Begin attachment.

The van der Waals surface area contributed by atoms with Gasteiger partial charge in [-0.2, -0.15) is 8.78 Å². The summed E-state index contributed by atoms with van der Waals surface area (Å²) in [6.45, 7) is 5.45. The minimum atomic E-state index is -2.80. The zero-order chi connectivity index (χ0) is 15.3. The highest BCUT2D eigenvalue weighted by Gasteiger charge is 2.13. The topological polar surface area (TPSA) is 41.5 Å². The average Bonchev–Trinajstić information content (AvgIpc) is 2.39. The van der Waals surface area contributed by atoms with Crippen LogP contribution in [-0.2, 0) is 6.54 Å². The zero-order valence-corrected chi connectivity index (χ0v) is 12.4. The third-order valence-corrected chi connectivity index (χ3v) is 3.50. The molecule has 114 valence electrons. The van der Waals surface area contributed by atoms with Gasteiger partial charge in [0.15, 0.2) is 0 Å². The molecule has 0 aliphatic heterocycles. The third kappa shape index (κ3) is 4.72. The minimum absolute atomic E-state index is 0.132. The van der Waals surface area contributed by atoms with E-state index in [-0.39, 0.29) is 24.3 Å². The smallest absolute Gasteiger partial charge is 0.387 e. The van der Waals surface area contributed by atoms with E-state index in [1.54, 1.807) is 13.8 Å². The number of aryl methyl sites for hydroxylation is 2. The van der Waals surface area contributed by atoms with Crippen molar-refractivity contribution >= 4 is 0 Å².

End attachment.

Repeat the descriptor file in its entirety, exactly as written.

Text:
The van der Waals surface area contributed by atoms with Gasteiger partial charge in [-0.2, -0.15) is 8.78 Å². The summed E-state index contributed by atoms with van der Waals surface area (Å²) in [6.45, 7) is 5.45. The minimum atomic E-state index is -2.80. The zero-order chi connectivity index (χ0) is 15.3. The highest BCUT2D eigenvalue weighted by Gasteiger charge is 2.13. The topological polar surface area (TPSA) is 41.5 Å². The average Bonchev–Trinajstić information content (AvgIpc) is 2.39. The van der Waals surface area contributed by atoms with Crippen LogP contribution in [-0.2, 0) is 6.54 Å². The zero-order valence-corrected chi connectivity index (χ0v) is 12.4. The third-order valence-corrected chi connectivity index (χ3v) is 3.50. The molecule has 114 valence electrons. The van der Waals surface area contributed by atoms with Gasteiger partial charge in [0.15, 0.2) is 0 Å². The molecule has 0 aliphatic heterocycles. The third kappa shape index (κ3) is 4.72. The minimum absolute atomic E-state index is 0.132. The van der Waals surface area contributed by atoms with E-state index in [-0.39, 0.29) is 24.3 Å². The smallest absolute Gasteiger partial charge is 0.387 e. The van der Waals surface area contributed by atoms with E-state index in [1.54, 1.807) is 13.8 Å². The number of aryl methyl sites for hydroxylation is 2. The van der Waals surface area contributed by atoms with Crippen molar-refractivity contribution >= 4 is 0 Å².